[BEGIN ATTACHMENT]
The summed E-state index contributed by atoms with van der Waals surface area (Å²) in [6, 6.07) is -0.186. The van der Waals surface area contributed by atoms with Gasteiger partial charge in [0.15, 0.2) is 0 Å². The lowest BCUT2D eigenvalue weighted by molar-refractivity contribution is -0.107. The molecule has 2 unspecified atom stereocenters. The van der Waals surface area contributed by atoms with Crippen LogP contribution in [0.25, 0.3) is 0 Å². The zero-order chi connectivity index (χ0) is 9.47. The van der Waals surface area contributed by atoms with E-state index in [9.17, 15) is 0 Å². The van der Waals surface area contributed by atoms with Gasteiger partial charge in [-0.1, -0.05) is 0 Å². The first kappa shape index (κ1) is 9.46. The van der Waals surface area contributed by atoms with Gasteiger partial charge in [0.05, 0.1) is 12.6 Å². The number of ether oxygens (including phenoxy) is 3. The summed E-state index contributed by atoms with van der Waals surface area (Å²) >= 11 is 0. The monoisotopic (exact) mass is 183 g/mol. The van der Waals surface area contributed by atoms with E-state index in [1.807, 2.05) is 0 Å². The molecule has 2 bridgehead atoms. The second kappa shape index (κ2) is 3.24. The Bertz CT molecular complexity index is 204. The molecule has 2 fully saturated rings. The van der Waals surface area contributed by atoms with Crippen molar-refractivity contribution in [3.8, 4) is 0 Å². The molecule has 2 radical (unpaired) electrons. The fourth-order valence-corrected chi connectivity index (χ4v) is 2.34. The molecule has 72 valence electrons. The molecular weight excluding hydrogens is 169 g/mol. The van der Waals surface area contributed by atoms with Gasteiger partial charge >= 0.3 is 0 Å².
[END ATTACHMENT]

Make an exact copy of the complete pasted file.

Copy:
The summed E-state index contributed by atoms with van der Waals surface area (Å²) in [6, 6.07) is -0.186. The van der Waals surface area contributed by atoms with Gasteiger partial charge in [0.15, 0.2) is 0 Å². The lowest BCUT2D eigenvalue weighted by molar-refractivity contribution is -0.107. The molecule has 2 unspecified atom stereocenters. The van der Waals surface area contributed by atoms with Crippen LogP contribution in [0.25, 0.3) is 0 Å². The zero-order chi connectivity index (χ0) is 9.47. The van der Waals surface area contributed by atoms with E-state index in [9.17, 15) is 0 Å². The van der Waals surface area contributed by atoms with Gasteiger partial charge in [-0.1, -0.05) is 0 Å². The first kappa shape index (κ1) is 9.46. The van der Waals surface area contributed by atoms with Gasteiger partial charge in [0.05, 0.1) is 12.6 Å². The number of ether oxygens (including phenoxy) is 3. The summed E-state index contributed by atoms with van der Waals surface area (Å²) >= 11 is 0. The monoisotopic (exact) mass is 183 g/mol. The van der Waals surface area contributed by atoms with E-state index in [1.807, 2.05) is 0 Å². The molecule has 2 bridgehead atoms. The second kappa shape index (κ2) is 3.24. The Bertz CT molecular complexity index is 204. The molecule has 2 fully saturated rings. The van der Waals surface area contributed by atoms with Crippen molar-refractivity contribution in [3.8, 4) is 0 Å². The molecule has 2 radical (unpaired) electrons. The fourth-order valence-corrected chi connectivity index (χ4v) is 2.34. The molecule has 72 valence electrons. The molecular weight excluding hydrogens is 169 g/mol. The van der Waals surface area contributed by atoms with Gasteiger partial charge >= 0.3 is 0 Å².